Reusing sanitizer in stoppered carboys

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G259

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I have several 3L carboys that I want to rack a 3gallon batch into. They have pot-meta in them to sanitize (standard). Can I rack wine into them for aging, skipping the camden addition?
 
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It's near impossible to determine the dosage if you go with just the residue in the 3L carboys. I'd shake out the excess and dose normally with K-meta.

A tip I got from @sour_grapes -- dissolve 1/4 tsp K-meta in 5 Tbsp water. Add 1 Tbsp to each 1 US gallon/4 liter batch. For 3 L carboys? I'd go with 2-1/2 tsp per container.
 

balatonwine

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dissolve 1/4 tsp K-meta in 5 Tbsp water. Add 1 Tbsp to each 1 US gallon/4 liter batch. For 3 L carboys? I'd go with 2-1/2 tsp per container.
Not a "tsp" guy myself. Prefer scales. But most of my tanks are 60L or more so my 0.5 gram accurate scales were fine in most cases. But I have a few smaller demijohns for "extra" wine after racking. Some quite tiny down to 7 L.

For a while, to properly add small amounts of KMeta to small demijohns I thought about getting a jeweler's scale. Highly accurate.

But then I realized, I could use my rather inaccurate larger scale, and simply create larger batches of 10% (ish) solution (i.e. 50 g per 500 g/ml water so 10 ml of solution equals-ish 1 g of Kmeta), and then buy a cheap but highly accurate graduated cylinder to measure out the dose -- if I needed to add only 0.7 grams KMeta (based on wine pH and volume), I only need to move the decimal, and measure out and add 7 ml of solution. So much easier. And more-ish accurate.
 
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@balatonwine, you are quite right.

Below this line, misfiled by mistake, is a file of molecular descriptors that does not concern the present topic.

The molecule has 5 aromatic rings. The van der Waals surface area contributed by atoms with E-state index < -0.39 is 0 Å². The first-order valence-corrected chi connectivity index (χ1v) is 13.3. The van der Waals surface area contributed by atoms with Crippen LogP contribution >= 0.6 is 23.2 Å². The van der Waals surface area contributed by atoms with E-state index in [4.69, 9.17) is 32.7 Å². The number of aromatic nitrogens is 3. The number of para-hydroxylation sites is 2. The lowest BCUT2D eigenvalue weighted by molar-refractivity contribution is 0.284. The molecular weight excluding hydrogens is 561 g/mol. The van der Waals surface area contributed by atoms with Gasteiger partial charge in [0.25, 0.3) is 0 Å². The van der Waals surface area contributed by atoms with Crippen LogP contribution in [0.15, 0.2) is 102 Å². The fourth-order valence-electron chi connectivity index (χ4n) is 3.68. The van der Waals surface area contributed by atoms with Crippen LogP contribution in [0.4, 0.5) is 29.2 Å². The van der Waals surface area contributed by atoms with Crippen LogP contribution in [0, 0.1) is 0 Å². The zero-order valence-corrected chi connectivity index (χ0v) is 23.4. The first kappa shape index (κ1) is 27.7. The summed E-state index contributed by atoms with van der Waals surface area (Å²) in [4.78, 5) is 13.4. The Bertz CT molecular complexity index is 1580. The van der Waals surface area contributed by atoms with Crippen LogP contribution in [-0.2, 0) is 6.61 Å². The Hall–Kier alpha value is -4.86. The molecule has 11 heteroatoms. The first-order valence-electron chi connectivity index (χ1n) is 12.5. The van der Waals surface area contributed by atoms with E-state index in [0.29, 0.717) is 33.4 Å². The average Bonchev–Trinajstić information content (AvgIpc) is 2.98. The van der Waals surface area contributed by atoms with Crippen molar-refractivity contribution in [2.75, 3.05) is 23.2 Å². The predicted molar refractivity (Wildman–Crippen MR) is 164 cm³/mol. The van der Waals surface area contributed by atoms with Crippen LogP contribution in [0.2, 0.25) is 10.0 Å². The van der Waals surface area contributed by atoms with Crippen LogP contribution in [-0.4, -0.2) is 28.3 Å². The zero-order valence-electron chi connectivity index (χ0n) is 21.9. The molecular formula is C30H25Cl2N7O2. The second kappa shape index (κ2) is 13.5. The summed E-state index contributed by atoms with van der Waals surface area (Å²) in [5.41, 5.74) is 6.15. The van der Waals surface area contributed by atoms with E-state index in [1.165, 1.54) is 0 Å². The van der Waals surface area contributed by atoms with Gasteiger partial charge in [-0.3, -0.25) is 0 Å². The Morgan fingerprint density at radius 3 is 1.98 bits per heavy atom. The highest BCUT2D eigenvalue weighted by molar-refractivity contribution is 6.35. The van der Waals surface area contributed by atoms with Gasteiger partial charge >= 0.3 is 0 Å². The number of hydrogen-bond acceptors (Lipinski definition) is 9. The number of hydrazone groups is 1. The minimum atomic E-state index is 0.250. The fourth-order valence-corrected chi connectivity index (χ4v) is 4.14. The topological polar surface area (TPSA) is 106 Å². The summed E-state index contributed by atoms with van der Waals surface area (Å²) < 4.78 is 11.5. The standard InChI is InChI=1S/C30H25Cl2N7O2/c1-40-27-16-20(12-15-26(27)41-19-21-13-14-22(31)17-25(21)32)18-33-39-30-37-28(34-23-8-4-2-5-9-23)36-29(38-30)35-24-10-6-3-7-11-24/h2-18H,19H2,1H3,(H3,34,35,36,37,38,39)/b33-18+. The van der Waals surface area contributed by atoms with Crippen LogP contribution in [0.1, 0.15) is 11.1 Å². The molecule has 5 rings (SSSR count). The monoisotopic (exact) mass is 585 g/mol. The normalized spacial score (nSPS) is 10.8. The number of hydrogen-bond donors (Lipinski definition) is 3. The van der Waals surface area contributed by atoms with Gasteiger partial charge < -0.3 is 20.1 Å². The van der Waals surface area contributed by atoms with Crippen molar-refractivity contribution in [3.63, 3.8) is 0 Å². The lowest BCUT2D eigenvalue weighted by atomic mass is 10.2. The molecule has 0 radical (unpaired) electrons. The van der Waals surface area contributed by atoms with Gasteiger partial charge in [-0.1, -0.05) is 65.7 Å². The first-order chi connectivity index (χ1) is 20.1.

However, over half the forum membership is American, so it makes sense to provide a solution that works for the majority, e.g., it's highly likely everyone has measuring spoons. Additionally, this translates into whatever units are used. A tablespoon is ~15 ml, so use 75 ml water, and 1/4 tsp is 1.05 grams, then add 15 ml of the solution to each 1 US gallon / 4 liters.

Personally, I'm trying to think in metric because once I can, things will be easier in winemaking. But a lifetime of thinking US customary measurement is hard to change. In 7th grade our science teacher told us the US was migrating to metric, and that while it would be hard, it would be easier in the long run. Unfortunately, he was wrong. We have a lot of packaging marked with both US customary and metric units, but have as yet to make the jump.
 

balatonwine

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you are quite right.

However, over half the forum membership is American,
While exposed to metric in HS, I learned to go full metric at good old UCLA where I did my BS (in the last century....). No course in Chemistry uses anything but metric. Even in the USA. Never looked back. Because everything is base ten. So easy. ;)

it's highly likely everyone has measuring spoons.
Two points:

1) Weirdly... I don't have measuring spoons.... Nor does my wife, who is a great cook. She uses a "palm" measure system. Experience works for her.

2) Well, it is also highly unlikely that most everyone has wine making equipment.... so.... if one gets into wine making it might be a good idea to also get into a bit of basic chemistry, and that is all again mostly going to be metric. :cool: